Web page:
Quicksort is a popular sorting algorithm, known for its impressive time complexity of O(n log n) and its ‘Divide and Conquer’ strategy. It essentially works by selecting a ‘pivot’ element from an array and partitioning the other elements into two categories – those less than the pivot and those greater than it. This process successfully places the pivot into its actual position within the sorted array.

**When developed in a purely functional language like Haskell**, its implementation can be succinct and elegant while maintaining high performance. Thanks to Haskell’s unique approach to functional programming, quicksort can be implemented in just a handful of lines.

## The Solution with Quicksort

The solution provided by a quicksort algorithm is particularly good for data sets that follow a ‘randomized’ order and are not heavily skewed. The efficiency and elegance of quicksort lies in the order of operations – starting with the selection of the pivot, and the consequent partitioning.

quicksort :: Ord a => [a] -> [a] quicksort [] = [] quicksort (pivot:rest) = quicksort lesser ++ [pivot] ++ quicksort greater where lesser = filter (< pivot) rest greater = filter (>= pivot) rest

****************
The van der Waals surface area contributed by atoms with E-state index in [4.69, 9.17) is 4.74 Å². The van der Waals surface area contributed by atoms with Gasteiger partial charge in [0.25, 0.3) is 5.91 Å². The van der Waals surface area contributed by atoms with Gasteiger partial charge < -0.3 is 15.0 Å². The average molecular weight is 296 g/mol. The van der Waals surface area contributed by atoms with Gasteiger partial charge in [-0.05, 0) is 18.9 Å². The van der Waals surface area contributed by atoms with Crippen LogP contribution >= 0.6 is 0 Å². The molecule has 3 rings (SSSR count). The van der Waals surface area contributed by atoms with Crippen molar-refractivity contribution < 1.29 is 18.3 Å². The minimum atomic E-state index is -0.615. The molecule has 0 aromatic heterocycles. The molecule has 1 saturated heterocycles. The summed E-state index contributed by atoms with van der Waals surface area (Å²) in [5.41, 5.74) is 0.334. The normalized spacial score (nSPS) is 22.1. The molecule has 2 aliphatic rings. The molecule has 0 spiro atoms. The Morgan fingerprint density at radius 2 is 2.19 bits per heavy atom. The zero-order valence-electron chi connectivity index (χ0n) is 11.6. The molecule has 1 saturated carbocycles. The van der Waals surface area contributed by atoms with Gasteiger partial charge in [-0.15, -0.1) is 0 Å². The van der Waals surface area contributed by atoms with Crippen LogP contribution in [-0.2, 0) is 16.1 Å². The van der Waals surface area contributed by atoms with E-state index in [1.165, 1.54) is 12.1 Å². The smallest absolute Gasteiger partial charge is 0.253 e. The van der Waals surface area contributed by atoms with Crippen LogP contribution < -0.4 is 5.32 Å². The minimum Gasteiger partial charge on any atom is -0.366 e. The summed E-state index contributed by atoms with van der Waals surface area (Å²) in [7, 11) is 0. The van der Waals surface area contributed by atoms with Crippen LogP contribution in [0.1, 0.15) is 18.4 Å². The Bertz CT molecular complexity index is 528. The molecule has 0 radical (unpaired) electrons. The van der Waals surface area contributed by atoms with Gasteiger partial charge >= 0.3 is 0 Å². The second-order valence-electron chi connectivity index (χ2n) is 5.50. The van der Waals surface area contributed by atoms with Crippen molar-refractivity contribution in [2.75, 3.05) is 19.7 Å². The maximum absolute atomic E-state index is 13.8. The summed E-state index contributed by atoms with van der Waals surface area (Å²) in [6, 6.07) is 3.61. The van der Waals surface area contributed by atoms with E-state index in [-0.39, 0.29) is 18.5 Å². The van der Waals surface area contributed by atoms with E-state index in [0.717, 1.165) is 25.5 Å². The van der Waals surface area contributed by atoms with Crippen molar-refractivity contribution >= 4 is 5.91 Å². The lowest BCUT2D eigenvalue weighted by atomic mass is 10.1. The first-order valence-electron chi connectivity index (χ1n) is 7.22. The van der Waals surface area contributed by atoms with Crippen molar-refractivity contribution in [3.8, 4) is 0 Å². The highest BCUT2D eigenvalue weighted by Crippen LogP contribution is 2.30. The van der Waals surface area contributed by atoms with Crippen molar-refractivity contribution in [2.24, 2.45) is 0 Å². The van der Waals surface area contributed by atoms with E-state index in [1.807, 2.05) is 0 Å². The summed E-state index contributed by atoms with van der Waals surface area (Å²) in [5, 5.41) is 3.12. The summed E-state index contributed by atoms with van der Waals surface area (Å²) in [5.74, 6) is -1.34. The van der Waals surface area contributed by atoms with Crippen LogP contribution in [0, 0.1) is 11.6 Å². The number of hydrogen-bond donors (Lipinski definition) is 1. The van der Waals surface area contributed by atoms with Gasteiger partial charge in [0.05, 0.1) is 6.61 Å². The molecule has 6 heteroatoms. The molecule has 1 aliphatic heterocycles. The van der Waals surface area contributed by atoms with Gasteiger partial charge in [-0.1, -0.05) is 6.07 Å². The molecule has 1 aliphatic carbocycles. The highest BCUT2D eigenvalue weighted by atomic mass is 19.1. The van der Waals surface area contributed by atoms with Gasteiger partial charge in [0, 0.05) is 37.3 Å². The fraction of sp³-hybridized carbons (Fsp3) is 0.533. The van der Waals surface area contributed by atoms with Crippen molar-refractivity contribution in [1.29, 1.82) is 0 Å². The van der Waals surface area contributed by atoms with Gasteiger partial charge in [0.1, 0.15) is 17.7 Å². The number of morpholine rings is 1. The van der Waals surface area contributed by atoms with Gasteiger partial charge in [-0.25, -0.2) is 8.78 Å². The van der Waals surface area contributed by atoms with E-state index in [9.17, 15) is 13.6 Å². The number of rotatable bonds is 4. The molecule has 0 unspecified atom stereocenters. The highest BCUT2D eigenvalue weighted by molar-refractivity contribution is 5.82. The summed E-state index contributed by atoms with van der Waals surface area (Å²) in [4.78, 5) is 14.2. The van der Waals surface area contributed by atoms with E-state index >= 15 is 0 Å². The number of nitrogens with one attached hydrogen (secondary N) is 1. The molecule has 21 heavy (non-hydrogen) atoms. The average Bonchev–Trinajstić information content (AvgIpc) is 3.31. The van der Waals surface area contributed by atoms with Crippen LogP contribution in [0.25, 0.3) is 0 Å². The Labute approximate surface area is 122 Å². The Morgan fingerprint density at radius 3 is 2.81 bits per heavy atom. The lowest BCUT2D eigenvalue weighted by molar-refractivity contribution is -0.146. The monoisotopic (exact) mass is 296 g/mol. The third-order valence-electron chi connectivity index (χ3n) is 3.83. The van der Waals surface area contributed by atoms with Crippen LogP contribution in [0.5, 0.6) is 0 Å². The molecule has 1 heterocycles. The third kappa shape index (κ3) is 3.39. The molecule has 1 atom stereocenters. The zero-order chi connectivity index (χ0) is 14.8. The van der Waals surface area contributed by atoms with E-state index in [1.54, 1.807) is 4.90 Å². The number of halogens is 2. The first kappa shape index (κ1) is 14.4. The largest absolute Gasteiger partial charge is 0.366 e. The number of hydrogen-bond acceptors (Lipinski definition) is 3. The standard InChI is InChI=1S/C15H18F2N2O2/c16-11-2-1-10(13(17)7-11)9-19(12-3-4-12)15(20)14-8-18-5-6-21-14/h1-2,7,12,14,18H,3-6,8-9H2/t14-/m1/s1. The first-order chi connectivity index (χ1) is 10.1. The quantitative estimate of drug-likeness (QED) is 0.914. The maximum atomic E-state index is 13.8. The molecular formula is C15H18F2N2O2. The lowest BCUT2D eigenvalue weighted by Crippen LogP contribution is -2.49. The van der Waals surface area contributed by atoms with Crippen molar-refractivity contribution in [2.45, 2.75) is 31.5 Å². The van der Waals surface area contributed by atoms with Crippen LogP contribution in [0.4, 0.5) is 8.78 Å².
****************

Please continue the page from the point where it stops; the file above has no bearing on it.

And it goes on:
## Step-by-step Explanation

The code begins with the type declaration, **quicksort :: Ord a => [a] -> [a]**. This shows that the function quicksort takes a list of orderable elements and returns another list of the same type of elements.

The code itself starts with a base case, **quicksort [] = []**. This simply states that the sorted version of an empty list is another empty list.

The key part of the quicksort function is the recursion step. This step makes use of the beauty of pattern matching in Haskell. The case **quicksort (pivot:rest)** takes the pivot (head) and rest (tail) of a list and it is this step that partitions the list into two.

After this, the function filters all elements less than the pivot into a list by the name *lesser*, and all elements greater than or equal to the pivot into another list named *greater*.

At the end, it recursively sorts the lesser and greater lists and combines these two, with the pivot in the middle.

## The Functional Essence of Haskell

Quicksort excellently illustrates the power and beauty of functional programming with Haskell. Functions like filter, which takes a predicate and a list and returns a list of elements that satisfy the predicate, make the quicksort algorithm simple and clear.

Also, the recursion nature of Haskell, as seen in the definition of quicksort on lesser and greater, smoothly executes the ‘Divide and Conquer’ concept that quicksort is based on.

**Haskell libraries and higher-order functions** aid greatly in making the code concise and expressive. The inherent static typing helps in creating safer and more predictable code.

## Marrying Elegance and Efficiency

In conclusion, quicksort in Haskell is a prime example of how functional programming can marry elegance and efficiency. Despite its simplicity, it’s a powerful sorting algorithm suitable for a wide variety of tasks.

It’s worth noting, however, that while quicksort is generally fast, its performance can be vulnerable on certain data sets (e.g., when the input list is already sorted). Therefore, always consider the specific requirements and context of your task when deciding which sorting algorithm to use.